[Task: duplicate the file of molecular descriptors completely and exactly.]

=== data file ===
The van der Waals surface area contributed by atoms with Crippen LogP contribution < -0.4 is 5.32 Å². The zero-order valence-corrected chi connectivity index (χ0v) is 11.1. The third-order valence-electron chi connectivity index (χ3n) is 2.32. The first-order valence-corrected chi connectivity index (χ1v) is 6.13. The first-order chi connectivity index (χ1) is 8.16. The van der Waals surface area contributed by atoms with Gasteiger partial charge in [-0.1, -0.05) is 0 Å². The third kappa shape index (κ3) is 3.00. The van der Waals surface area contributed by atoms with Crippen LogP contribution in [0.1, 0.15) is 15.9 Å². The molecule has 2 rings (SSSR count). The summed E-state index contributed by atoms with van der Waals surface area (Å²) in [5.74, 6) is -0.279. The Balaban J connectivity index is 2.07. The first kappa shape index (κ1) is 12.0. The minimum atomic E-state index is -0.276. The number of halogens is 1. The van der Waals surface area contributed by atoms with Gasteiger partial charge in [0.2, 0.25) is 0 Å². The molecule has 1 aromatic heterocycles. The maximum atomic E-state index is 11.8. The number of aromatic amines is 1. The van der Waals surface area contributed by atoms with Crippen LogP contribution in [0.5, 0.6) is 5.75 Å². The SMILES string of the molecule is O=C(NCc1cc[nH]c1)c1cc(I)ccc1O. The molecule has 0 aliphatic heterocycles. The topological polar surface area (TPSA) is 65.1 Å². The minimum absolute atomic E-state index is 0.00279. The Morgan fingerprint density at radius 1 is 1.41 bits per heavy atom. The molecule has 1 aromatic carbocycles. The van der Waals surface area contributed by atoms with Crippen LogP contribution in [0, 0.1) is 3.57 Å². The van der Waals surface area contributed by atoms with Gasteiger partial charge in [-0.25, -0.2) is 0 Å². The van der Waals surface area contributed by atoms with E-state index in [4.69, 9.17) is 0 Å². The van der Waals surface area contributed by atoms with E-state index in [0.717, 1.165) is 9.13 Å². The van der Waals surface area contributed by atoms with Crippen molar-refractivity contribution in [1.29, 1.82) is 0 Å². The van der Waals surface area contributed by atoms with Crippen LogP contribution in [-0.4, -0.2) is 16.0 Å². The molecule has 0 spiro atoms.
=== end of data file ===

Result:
The van der Waals surface area contributed by atoms with Crippen LogP contribution < -0.4 is 5.32 Å². The zero-order valence-corrected chi connectivity index (χ0v) is 11.1. The third-order valence-electron chi connectivity index (χ3n) is 2.32. The first-order valence-corrected chi connectivity index (χ1v) is 6.13. The first-order chi connectivity index (χ1) is 8.16. The van der Waals surface area contributed by atoms with Gasteiger partial charge in [-0.1, -0.05) is 0 Å². The third kappa shape index (κ3) is 3.00. The van der Waals surface area contributed by atoms with Crippen LogP contribution in [0.1, 0.15) is 15.9 Å². The molecule has 2 rings (SSSR count). The summed E-state index contributed by atoms with van der Waals surface area (Å²) in [5.74, 6) is -0.279. The Balaban J connectivity index is 2.07. The first kappa shape index (κ1) is 12.0. The minimum atomic E-state index is -0.276. The number of halogens is 1. The van der Waals surface area contributed by atoms with Gasteiger partial charge in [0.2, 0.25) is 0 Å². The molecule has 1 aromatic heterocycles. The maximum atomic E-state index is 11.8. The number of aromatic amines is 1. The van der Waals surface area contributed by atoms with Crippen LogP contribution in [0.5, 0.6) is 5.75 Å². The SMILES string of the molecule is O=C(NCc1cc[nH]c1)c1cc(I)ccc1O. The molecule has 0 aliphatic heterocycles. The topological polar surface area (TPSA) is 65.1 Å². The minimum absolute atomic E-state index is 0.00279. The Morgan fingerprint density at radius 1 is 1.41 bits per heavy atom. The molecule has 1 aromatic carbocycles. The van der Waals surface area contributed by atoms with Crippen LogP contribution in [0, 0.1) is 3.57 Å². The van der Waals surface area contributed by atoms with Gasteiger partial charge in [-0.25, -0.2) is 0 Å². The van der Waals surface area contributed by atoms with E-state index in [4.69, 9.17) is 0 Å². The van der Waals surface area contributed by atoms with E-state index in [0.717, 1.165) is 9.13 Å². The van der Waals surface area contributed by atoms with Crippen molar-refractivity contribution in [1.29, 1.82) is 0 Å². The van der Waals surface area contributed by atoms with Crippen LogP contribution in [-0.4, -0.2) is 16.0 Å². The molecule has 0 spiro atoms.